Article source: https://www.nytimes.com/2020/03/27/briefing/11-of-our-best-weekend-reads.html

The U.S. Is About to Vastly Increase Its Debt. That’s a Good Thing.

“This is not permanently raising government spending,” said Louise Sheiner, a senior fellow at the Hutchins Center on Fiscal and Monetary Policy at the Brookings Institution. “It’s a one-time thing. A big one-time thing, but it raises the level of debt and doesn’t do anything to the trajectory of debt after that, which makes it less challenging in the grand scheme of things.”

Simple math shows why. If the national debt were to rise by $2 trillion compared with what had been forecast, and the government paid for it by issuing 30-year bonds at current rates, the debt service cost would be about $29 billion a year, a trivial amount in a $20 trillion economy. And unlike a private borrower, the government never need pay down its debt; theoretically the debt can remain on the books indefinitely so long as the cost of interest payments is manageable, which in turn depends on economic growth.

“We are certainly expecting a much faster accumulation of debt than we had previously,” said Mr. Foster, the Moody’s analyst. “But if this is effective, it will cushion the blow to growth, and the economy will pick up faster, and that would have positive spillover in terms of debt dynamics,” meaning the result of successful stimulus would be a larger economy and thus a lower debt-to-G.D.P. ratio than if the government hadn’t acted.

“At this stage, the government can’t be preoccupied with deficits,” he said. “The downside risk of an inadequate response is much more severe.”

“Public debt levels will have increased,” Mario Draghi, the former president of the European Central Bank, said in an essay published this week in The Financial Times. “But the alternative — a permanent destruction of productive capacity and therefore of the fiscal base — would be much more damaging to the economy and eventually to government credit.”

The $800 billion fiscal stimulus the Obama administration enacted starting in early 2009 was widely attacked for increasing the deficit. But the budget deficit peaked that year and declined over subsequent years as the United States economy recovered.

The Fed may one day need to raise interest rates and sell off its holdings of Treasury bonds to prevent inflation. But that would most likely occur at a time when the economy had returned to its pre-coronavirus trajectory and was seeing higher inflation levels than have been evident over the last decade.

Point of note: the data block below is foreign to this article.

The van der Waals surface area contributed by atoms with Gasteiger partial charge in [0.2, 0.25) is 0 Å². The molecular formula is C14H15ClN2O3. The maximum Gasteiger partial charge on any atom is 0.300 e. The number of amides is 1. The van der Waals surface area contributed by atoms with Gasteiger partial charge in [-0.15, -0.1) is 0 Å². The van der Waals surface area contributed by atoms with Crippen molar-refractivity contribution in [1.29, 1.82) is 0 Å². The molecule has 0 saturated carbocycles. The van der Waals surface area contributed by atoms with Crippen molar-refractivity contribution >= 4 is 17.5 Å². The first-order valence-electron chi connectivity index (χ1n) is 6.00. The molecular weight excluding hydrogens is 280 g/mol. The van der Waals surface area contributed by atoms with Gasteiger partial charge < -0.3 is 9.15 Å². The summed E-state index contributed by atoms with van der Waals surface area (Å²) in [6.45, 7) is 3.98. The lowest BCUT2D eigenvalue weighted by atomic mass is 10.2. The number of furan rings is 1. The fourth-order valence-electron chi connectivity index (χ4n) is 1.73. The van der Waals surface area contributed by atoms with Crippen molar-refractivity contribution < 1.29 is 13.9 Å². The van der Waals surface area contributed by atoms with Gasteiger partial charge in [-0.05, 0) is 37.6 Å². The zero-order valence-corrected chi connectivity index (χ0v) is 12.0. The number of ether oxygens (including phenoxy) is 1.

Article source: https://www.nytimes.com/2020/03/27/upshot/stimulus-national-debt-coronavirus.html

Coronavirus relief bill: What it means for business

Businesses will also have to cede some control to the federal government in exchange for lifelines. Companies that borrow money are forbidden to repurchase their stock or pay dividends during the loan and for a year after it is repaid. They must not cut staffing by more than 10 percent through the end of September.

Loans to small businesses, with 500 employees or fewer, are limited to $10 million. Loans to cover salaries of over $100,000 wouldn’t qualify for forgiveness, and businesses must demonstrate that they had not recently laid off employees, or a smaller amount of the loan would be subject to forgiveness.

Businesses would not have to repay loans covering up to eight weeks’ worth of payroll expenses. That means that once businesses receive their loans, a new clock will begin to tick: They’ll have to use the money within two months to avoid repaying it; they also can’t pay any employee more than $10,000 in those two months if they want that amount to be forgiven.

Lawmakers also placed restrictions on compensation and pay increases for executives, moves intended to address one of the criticisms about bailouts during the 2008 crisis. But pay limits will not necessarily do away with multimillion-dollar paydays for corporate bosses.

Executives who made more than $3 million in 2019 could be awarded $3 million, plus half of any sum in excess of $3 million. As a result, a chief executive who earned $20 million in 2019 would be allowed compensation of $11.5 million. The restrictions would apply from the time the federal support began to one year after it ended.

Even as the government takes on an outsize role in overseeing companies, Mr. Mnuchin maintained that it should not be in the business of dictating what private companies did.

“We don’t believe in mandating and regulating certain big businesses,” he said.

And big business, despite its need for help, has seemed unwilling to cede too much control to the government. On Tuesday, Boeing’s chief executive, David Calhoun, suggested that he wasn’t interested in the government’s taking an equity stake in the company, despite the beleaguered state of the aerospace giant.

Article source: https://www.nytimes.com/2020/03/26/business/economy/coronavirus-relief-bill.html